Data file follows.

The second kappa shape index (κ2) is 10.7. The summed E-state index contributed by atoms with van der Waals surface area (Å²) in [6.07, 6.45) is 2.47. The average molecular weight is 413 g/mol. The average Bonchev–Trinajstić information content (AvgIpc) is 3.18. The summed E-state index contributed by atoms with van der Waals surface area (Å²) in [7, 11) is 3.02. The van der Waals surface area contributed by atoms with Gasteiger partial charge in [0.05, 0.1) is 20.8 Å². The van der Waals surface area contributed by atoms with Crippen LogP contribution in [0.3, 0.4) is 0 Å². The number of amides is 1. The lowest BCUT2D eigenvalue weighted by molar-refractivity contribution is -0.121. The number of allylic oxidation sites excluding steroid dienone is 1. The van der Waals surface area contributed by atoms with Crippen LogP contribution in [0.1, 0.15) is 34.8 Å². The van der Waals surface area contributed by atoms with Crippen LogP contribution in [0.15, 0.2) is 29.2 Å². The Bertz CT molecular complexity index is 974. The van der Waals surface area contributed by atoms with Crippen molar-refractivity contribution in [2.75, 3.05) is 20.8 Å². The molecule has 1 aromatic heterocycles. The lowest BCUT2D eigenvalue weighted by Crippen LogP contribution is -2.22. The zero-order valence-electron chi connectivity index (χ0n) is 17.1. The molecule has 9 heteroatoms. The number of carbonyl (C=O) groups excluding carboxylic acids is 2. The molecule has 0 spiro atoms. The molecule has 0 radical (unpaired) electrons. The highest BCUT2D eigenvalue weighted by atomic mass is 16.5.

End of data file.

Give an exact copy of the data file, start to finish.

The second kappa shape index (κ2) is 10.7. The summed E-state index contributed by atoms with van der Waals surface area (Å²) in [6.07, 6.45) is 2.47. The average molecular weight is 413 g/mol. The average Bonchev–Trinajstić information content (AvgIpc) is 3.18. The summed E-state index contributed by atoms with van der Waals surface area (Å²) in [7, 11) is 3.02. The van der Waals surface area contributed by atoms with Gasteiger partial charge in [0.05, 0.1) is 20.8 Å². The van der Waals surface area contributed by atoms with Crippen LogP contribution in [0.3, 0.4) is 0 Å². The number of amides is 1. The lowest BCUT2D eigenvalue weighted by molar-refractivity contribution is -0.121. The number of allylic oxidation sites excluding steroid dienone is 1. The van der Waals surface area contributed by atoms with Crippen LogP contribution in [0.1, 0.15) is 34.8 Å². The van der Waals surface area contributed by atoms with Crippen LogP contribution in [0.15, 0.2) is 29.2 Å². The Bertz CT molecular complexity index is 974. The van der Waals surface area contributed by atoms with Crippen molar-refractivity contribution in [2.75, 3.05) is 20.8 Å². The molecule has 1 aromatic heterocycles. The lowest BCUT2D eigenvalue weighted by Crippen LogP contribution is -2.22. The zero-order valence-electron chi connectivity index (χ0n) is 17.1. The molecule has 9 heteroatoms. The number of carbonyl (C=O) groups excluding carboxylic acids is 2. The molecule has 0 spiro atoms. The molecule has 0 radical (unpaired) electrons. The highest BCUT2D eigenvalue weighted by atomic mass is 16.5.